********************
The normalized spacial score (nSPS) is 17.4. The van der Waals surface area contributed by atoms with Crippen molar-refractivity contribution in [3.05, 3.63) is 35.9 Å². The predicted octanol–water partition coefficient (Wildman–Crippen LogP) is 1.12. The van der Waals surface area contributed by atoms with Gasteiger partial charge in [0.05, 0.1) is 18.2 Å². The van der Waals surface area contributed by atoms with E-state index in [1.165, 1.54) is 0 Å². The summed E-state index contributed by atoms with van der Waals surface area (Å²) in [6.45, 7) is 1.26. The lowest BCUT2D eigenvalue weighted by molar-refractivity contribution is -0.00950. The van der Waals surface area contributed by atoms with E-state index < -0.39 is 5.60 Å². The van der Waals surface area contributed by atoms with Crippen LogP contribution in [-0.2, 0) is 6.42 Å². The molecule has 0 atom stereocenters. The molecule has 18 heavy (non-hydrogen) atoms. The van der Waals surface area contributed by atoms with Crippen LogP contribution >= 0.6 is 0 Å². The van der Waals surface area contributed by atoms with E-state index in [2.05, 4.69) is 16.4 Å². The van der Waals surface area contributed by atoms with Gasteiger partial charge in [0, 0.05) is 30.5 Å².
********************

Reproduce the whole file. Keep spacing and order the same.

The normalized spacial score (nSPS) is 17.4. The van der Waals surface area contributed by atoms with Crippen molar-refractivity contribution in [3.05, 3.63) is 35.9 Å². The predicted octanol–water partition coefficient (Wildman–Crippen LogP) is 1.12. The van der Waals surface area contributed by atoms with Gasteiger partial charge in [0.05, 0.1) is 18.2 Å². The van der Waals surface area contributed by atoms with E-state index in [1.165, 1.54) is 0 Å². The summed E-state index contributed by atoms with van der Waals surface area (Å²) in [6.45, 7) is 1.26. The lowest BCUT2D eigenvalue weighted by molar-refractivity contribution is -0.00950. The van der Waals surface area contributed by atoms with E-state index < -0.39 is 5.60 Å². The van der Waals surface area contributed by atoms with Crippen LogP contribution in [-0.2, 0) is 6.42 Å². The molecule has 0 atom stereocenters. The molecule has 18 heavy (non-hydrogen) atoms. The van der Waals surface area contributed by atoms with Crippen LogP contribution >= 0.6 is 0 Å². The van der Waals surface area contributed by atoms with E-state index in [2.05, 4.69) is 16.4 Å². The van der Waals surface area contributed by atoms with Gasteiger partial charge in [0, 0.05) is 30.5 Å².